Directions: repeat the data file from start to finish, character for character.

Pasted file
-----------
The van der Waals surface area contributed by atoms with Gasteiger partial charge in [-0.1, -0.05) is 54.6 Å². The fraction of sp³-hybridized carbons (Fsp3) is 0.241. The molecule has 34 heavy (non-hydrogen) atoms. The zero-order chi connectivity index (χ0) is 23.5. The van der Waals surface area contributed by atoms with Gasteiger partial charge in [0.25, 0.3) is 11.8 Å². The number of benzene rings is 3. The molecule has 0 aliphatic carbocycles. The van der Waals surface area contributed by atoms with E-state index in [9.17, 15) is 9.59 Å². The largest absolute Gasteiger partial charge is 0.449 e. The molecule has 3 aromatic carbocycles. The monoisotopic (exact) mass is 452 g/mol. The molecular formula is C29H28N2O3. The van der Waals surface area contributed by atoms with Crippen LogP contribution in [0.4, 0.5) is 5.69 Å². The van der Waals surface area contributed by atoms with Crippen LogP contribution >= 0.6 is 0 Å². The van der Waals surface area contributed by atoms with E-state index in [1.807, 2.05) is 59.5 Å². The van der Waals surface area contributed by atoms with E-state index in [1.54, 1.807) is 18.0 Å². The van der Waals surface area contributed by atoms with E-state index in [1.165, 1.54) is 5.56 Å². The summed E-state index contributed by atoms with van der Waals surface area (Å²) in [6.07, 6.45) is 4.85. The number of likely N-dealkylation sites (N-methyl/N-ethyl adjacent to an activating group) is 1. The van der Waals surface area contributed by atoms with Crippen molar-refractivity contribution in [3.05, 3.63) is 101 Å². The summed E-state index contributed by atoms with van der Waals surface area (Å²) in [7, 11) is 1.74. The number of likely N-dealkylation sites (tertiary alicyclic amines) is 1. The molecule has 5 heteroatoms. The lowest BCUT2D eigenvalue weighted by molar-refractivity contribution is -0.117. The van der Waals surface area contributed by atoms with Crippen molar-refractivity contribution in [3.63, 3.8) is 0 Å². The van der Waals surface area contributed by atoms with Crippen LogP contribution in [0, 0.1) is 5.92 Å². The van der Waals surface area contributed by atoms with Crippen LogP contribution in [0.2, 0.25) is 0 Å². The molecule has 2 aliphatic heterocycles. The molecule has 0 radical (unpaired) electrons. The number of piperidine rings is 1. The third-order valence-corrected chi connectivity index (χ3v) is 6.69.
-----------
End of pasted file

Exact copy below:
The van der Waals surface area contributed by atoms with Gasteiger partial charge in [-0.1, -0.05) is 54.6 Å². The fraction of sp³-hybridized carbons (Fsp3) is 0.241. The molecule has 34 heavy (non-hydrogen) atoms. The zero-order chi connectivity index (χ0) is 23.5. The van der Waals surface area contributed by atoms with Gasteiger partial charge in [0.25, 0.3) is 11.8 Å². The number of benzene rings is 3. The molecule has 0 aliphatic carbocycles. The van der Waals surface area contributed by atoms with E-state index in [9.17, 15) is 9.59 Å². The largest absolute Gasteiger partial charge is 0.449 e. The molecule has 3 aromatic carbocycles. The monoisotopic (exact) mass is 452 g/mol. The molecular formula is C29H28N2O3. The van der Waals surface area contributed by atoms with Crippen LogP contribution in [0.4, 0.5) is 5.69 Å². The van der Waals surface area contributed by atoms with Crippen LogP contribution >= 0.6 is 0 Å². The van der Waals surface area contributed by atoms with E-state index in [1.807, 2.05) is 59.5 Å². The van der Waals surface area contributed by atoms with E-state index in [1.54, 1.807) is 18.0 Å². The van der Waals surface area contributed by atoms with E-state index in [1.165, 1.54) is 5.56 Å². The summed E-state index contributed by atoms with van der Waals surface area (Å²) in [6.07, 6.45) is 4.85. The number of likely N-dealkylation sites (N-methyl/N-ethyl adjacent to an activating group) is 1. The van der Waals surface area contributed by atoms with Crippen molar-refractivity contribution in [3.05, 3.63) is 101 Å². The summed E-state index contributed by atoms with van der Waals surface area (Å²) in [7, 11) is 1.74. The number of likely N-dealkylation sites (tertiary alicyclic amines) is 1. The molecule has 5 heteroatoms. The lowest BCUT2D eigenvalue weighted by molar-refractivity contribution is -0.117. The van der Waals surface area contributed by atoms with Crippen molar-refractivity contribution in [3.63, 3.8) is 0 Å². The van der Waals surface area contributed by atoms with Crippen LogP contribution in [0, 0.1) is 5.92 Å². The van der Waals surface area contributed by atoms with Crippen LogP contribution in [0.2, 0.25) is 0 Å². The molecule has 2 aliphatic heterocycles. The molecule has 0 radical (unpaired) electrons. The number of piperidine rings is 1. The third-order valence-corrected chi connectivity index (χ3v) is 6.69.